It’s the most wonderful time of year!
Everywhere you look, children are anticipating the arrival of Old St. Nick. The lights are up, and the stores are packed. Everyone is hoping to be judged as nice, not naughty, and receive a stocking full of presents instead of a lump of coal.
But, when the Jolly Old Elf makes his final list for 2013, coal will likely be the order of the day for the politicians tasked with making tax reform a reality.
For several years now, there has been a move afoot in Washington to reform and simplify the tax code. This year marks the 100-year anniversary of the federal income tax, and the 30-word brevity of the 16th amendment now stretches into a 4,000-page behemoth of small print. The regulations, rulings and cases interpreting the tax code dwarf that number.
So, some simplification would be a nice present – at Christmas time, or any time. Both the Republican – led House Ways and Means Committee and the Democrat-led Senate Finance Committee have held substantive hearings on the topic in 2013. Both broadly state that the path forward should include a reduction in tax rates for individuals and businesses in exchange for eliminating certain deductions and tax credits.
The President concurs.
There’s where the agreement ends. The Grinch is in the details.
Republicans would like to tie spending cuts with a reduction in tax rates to the 25-28 percent range. They also favor entitlement reform to slow the rate of spending increase in programs such as Social Security and Medicare. Lower tax rates, the thought goes, would help stimulate economic growth and generate an increase in tax revenues. When pinned down on which deductions and credits they are willing to eliminate, things get sketchy fast.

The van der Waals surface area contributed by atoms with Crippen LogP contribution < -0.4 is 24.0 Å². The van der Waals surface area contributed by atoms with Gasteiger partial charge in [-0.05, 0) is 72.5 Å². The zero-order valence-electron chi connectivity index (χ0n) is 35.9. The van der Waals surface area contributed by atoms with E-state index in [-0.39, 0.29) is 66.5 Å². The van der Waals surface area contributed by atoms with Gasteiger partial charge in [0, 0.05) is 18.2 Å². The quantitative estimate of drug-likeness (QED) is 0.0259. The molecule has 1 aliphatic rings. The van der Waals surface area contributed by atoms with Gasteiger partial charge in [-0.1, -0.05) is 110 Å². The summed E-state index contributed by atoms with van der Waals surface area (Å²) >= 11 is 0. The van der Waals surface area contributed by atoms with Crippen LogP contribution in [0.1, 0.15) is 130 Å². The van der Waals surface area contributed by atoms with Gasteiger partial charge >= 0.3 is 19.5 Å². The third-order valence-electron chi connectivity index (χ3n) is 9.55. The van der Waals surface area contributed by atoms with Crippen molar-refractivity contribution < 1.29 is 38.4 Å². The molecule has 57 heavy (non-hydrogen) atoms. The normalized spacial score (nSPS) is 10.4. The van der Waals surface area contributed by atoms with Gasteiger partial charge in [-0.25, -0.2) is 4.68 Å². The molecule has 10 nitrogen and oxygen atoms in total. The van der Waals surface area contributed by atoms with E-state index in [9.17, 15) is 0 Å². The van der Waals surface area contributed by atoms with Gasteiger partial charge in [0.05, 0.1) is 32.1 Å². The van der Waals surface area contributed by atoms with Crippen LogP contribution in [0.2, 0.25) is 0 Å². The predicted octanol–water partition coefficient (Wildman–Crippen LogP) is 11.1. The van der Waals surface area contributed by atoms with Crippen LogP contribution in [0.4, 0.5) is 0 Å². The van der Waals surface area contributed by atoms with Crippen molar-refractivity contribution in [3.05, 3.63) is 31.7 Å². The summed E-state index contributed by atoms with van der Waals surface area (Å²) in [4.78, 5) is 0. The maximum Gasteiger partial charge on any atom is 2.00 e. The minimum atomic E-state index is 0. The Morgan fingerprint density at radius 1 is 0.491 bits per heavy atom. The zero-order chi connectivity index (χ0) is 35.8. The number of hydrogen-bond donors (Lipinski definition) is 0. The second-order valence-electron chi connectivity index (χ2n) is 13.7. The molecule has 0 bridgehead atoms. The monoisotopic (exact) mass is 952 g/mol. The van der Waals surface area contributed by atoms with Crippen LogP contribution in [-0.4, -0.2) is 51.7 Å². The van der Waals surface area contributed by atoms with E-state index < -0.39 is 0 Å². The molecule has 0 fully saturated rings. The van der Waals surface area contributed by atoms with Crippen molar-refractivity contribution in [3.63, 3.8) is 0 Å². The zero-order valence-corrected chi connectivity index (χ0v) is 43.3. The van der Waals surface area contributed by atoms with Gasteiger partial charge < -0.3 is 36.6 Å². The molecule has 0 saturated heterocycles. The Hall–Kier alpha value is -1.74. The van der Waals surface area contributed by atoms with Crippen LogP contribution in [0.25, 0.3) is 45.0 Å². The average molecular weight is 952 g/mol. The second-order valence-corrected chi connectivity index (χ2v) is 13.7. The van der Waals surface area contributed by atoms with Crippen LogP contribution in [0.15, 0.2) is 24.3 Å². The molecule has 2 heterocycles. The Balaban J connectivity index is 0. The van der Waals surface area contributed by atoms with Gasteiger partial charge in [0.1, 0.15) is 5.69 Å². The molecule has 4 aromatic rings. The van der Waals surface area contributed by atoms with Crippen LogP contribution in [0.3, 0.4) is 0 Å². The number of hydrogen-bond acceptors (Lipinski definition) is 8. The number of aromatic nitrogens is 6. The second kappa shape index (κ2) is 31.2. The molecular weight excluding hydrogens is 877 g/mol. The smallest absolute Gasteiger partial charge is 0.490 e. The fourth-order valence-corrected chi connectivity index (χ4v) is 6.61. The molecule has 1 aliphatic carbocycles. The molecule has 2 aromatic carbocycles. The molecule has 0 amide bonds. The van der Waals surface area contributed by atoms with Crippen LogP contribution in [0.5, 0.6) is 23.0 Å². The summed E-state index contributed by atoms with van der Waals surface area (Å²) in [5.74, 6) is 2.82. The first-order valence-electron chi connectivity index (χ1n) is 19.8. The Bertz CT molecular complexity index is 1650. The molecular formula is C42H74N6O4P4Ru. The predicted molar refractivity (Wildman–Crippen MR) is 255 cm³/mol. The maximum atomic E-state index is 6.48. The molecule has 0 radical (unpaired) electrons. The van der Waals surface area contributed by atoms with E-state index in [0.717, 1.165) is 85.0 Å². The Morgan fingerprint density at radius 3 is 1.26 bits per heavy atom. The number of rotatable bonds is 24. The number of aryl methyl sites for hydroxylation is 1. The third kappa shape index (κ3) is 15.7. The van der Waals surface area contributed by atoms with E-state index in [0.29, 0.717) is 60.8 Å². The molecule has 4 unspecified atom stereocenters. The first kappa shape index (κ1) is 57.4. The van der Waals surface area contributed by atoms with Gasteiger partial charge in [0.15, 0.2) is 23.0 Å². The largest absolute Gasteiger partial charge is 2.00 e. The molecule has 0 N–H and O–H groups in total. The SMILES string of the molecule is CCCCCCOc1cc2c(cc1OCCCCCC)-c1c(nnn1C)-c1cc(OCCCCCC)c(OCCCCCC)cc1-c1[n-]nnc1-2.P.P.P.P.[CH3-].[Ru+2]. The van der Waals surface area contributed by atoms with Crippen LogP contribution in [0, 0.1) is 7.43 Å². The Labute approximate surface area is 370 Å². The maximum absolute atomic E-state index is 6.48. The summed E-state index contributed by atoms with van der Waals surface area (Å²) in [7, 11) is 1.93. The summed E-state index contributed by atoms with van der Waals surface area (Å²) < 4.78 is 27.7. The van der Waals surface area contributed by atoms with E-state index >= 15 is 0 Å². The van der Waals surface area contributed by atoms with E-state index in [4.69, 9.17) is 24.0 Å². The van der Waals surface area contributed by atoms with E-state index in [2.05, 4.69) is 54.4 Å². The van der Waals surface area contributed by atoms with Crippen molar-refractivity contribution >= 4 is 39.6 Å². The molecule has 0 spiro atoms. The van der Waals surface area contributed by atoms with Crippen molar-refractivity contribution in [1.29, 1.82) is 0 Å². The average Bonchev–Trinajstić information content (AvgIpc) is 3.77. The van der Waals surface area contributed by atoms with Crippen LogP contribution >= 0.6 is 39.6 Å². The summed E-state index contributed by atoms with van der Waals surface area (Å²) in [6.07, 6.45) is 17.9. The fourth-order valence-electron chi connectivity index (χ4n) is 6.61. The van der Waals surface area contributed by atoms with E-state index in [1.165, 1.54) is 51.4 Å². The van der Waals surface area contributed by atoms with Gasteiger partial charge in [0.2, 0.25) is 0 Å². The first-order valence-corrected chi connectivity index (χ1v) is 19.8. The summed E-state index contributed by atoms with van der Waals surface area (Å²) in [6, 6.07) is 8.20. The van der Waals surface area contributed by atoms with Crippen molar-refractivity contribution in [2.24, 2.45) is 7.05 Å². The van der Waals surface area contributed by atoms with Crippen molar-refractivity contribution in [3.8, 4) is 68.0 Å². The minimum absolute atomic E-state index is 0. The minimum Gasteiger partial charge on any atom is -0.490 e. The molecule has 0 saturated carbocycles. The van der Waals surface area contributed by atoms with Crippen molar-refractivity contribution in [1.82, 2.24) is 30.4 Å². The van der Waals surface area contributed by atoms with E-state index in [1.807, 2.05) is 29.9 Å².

Democrats, on the other hand, would like to generate additional revenue from tax reform to cover increased spending, with little mention of entitlement reform. Some slight reduction in current rates would be more than offset by changes to and/or phase-outs of a number of deductions and credits targeted at specific industries and high-income individuals. Other taxes, such as on capital gains, would likely increase, not decrease.
The two sides are now far apart and reform and simplicity appear a lost afterthought. So, why is this even worth discussing?
Well, because in 1986, the last time there was a complete overhaul of the tax code, the arguments and positions were strikingly similar. And, once the ball started rolling, broad agreements were reached and compromises made, eliminating or reducing many deductions and credits while slashing both individual and business tax rates.
Many of these decisions were difficult and controversial, upsetting both Republican and Democrat core constituencies. They required political leadership from President Reagan and Congress and the ability to put the common good before party politics.
So, who thinks we could have a repeat today?
Coal, all around.
» John Scott, CPA, is a tax partner at HORNE LLP and has more than 25 years of public accounting
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